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Locomotion variability and joint pain

Bryan Charles Heiderscheit, University of Massachusetts Amherst


The variability present in human locomotion has been an increasing area of study. Originally thought to be associated with pathology, recent evidence suggests that coordination variability may offer an adaptive mechanism. The purpose of this series of investigations was to describe the relation between stride characteristic variability and joint coordination variability during running among persons with and without patellofemoral pain. Second, the role of pain in the observed changes in movement variability among persons with patellofemoral pain was investigated. Finally, the presence of gait asymmetries and variability present between the lower extremities of persons with patellofemoral pain was addressed. Three-dimensional kinematic data were collected from bilateral lower extremities of eight subjects with unilateral patellofemoral pain, as well as eight non-impaired subjects. All subjects ran on a treadmill at fixed (2.68-m·s −1) and preferred speeds during four collection sessions, while reporting perceived pain. The initial session involved subjects running while experiencing pain, with the final three collections being reduced pain sessions. The patellofemoral subjects displayed increased stride length variability of both limbs during running at preferred speed compared to non-impaired subjects. Intralimb joint coordination variability across the entire stride was consistent between groups. Further analysis, however, revealed that during preferred speed running, the patellofemoral pain group displayed reduced variability in the thigh rotation:leg rotation coupling of the injured limb at heel-strike compared to the non-impaired group. A direct relation between pain and stride length variability was present, as both pain and stride length variability decreased simultaneously among subjects with patellofemoral pain. In addition, the level of variability among the thigh rotation:leg rotation coupling at heel-strike was observed to increase following pain reduction. Joint coordination asymmetry was consistent between subjects with and without patellofemoral pain. However, the patellofemoral pain group displayed greater variability in interlimb knee rotation. Additionally, the transverse and coronal planes revealed greater levels of asymmetry and variability than the sagittal plane for both groups, suggesting an adaptive role. While patellofemoral pain impacted stride length variability, it appeared to alter only the variability of transverse plane joint coordination. Future analyses may involve a task that elicits a greater pain response.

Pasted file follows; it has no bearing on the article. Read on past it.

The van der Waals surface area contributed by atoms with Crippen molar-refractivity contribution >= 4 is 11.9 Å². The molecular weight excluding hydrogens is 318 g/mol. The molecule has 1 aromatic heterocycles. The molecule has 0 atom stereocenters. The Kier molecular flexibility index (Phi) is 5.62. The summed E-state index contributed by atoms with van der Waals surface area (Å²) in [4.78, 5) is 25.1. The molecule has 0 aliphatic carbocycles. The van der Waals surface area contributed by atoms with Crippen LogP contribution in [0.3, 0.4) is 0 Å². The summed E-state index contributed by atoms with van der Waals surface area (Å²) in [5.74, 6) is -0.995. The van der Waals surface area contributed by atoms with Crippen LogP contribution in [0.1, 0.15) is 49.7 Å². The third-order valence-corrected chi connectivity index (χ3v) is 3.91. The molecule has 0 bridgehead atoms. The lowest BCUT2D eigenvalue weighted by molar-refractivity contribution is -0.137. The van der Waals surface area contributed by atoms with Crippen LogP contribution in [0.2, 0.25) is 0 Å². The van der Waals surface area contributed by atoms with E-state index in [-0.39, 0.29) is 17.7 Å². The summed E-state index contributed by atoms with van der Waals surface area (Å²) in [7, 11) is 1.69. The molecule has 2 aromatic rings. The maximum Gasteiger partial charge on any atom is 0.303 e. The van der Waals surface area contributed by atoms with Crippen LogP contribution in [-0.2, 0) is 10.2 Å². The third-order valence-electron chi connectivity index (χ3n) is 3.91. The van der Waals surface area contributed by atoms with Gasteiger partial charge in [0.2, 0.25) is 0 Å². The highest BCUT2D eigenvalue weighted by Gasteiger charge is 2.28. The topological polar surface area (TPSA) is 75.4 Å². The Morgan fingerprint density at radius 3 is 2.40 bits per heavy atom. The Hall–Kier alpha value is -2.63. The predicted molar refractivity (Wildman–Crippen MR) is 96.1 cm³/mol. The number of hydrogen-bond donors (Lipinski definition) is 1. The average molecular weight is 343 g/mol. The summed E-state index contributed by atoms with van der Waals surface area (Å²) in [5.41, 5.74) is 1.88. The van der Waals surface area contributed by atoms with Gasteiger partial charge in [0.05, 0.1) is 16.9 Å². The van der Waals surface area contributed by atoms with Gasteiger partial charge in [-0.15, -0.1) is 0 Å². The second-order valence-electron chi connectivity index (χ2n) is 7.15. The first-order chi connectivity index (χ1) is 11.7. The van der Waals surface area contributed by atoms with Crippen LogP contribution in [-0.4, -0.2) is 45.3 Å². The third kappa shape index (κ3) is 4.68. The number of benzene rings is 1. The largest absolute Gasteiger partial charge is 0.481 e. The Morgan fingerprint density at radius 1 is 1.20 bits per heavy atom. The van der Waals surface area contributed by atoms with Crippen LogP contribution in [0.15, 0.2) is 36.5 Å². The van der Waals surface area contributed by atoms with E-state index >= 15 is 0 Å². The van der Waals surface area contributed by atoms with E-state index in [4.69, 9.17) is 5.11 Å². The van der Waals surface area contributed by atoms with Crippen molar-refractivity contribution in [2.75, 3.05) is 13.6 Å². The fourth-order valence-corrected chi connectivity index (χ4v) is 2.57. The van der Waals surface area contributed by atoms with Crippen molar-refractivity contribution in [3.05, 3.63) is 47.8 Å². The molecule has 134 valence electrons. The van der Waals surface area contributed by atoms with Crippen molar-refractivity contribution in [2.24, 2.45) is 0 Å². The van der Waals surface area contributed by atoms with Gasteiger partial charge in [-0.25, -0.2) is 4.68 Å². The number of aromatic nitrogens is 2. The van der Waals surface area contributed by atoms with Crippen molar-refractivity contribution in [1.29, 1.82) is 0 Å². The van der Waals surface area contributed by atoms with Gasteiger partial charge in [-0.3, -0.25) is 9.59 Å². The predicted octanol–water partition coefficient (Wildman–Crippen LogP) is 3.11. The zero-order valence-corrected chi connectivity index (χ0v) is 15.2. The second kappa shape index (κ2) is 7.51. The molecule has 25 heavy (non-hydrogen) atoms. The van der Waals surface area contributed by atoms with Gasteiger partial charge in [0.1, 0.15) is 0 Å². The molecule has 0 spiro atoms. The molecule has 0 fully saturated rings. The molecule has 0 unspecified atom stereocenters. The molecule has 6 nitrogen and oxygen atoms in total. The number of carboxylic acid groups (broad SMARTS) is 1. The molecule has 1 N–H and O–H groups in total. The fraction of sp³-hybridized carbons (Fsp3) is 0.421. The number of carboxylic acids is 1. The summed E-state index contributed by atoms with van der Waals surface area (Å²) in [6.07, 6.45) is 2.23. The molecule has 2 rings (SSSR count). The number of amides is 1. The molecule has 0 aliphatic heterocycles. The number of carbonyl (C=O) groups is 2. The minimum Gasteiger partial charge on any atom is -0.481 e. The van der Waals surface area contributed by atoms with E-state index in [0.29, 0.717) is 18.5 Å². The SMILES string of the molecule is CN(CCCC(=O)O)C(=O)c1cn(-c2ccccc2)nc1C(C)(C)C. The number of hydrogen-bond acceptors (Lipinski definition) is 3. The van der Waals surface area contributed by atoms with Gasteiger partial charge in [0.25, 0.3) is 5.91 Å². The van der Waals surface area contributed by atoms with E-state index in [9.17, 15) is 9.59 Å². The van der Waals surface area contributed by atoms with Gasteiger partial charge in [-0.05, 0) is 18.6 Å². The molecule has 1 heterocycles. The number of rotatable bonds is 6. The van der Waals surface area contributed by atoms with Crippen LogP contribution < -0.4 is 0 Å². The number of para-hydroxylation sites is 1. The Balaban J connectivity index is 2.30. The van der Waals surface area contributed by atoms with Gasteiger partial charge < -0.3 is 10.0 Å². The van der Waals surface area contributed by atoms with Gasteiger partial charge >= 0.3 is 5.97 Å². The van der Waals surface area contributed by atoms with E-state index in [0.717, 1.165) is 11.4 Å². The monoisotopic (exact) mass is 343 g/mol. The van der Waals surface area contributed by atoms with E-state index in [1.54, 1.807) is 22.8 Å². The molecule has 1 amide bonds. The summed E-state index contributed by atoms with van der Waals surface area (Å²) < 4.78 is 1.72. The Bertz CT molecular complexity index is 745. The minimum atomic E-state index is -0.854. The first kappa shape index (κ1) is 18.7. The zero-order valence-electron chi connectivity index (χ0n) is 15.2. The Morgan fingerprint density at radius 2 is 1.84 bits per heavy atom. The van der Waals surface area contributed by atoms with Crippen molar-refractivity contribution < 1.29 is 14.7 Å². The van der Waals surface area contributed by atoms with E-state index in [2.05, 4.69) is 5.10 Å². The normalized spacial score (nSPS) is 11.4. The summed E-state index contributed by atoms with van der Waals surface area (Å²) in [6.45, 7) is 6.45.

Subject Area


Recommended Citation

Heiderscheit, Bryan Charles, "Locomotion variability and joint pain" (2000). Doctoral Dissertations Available from Proquest. AAI9988797.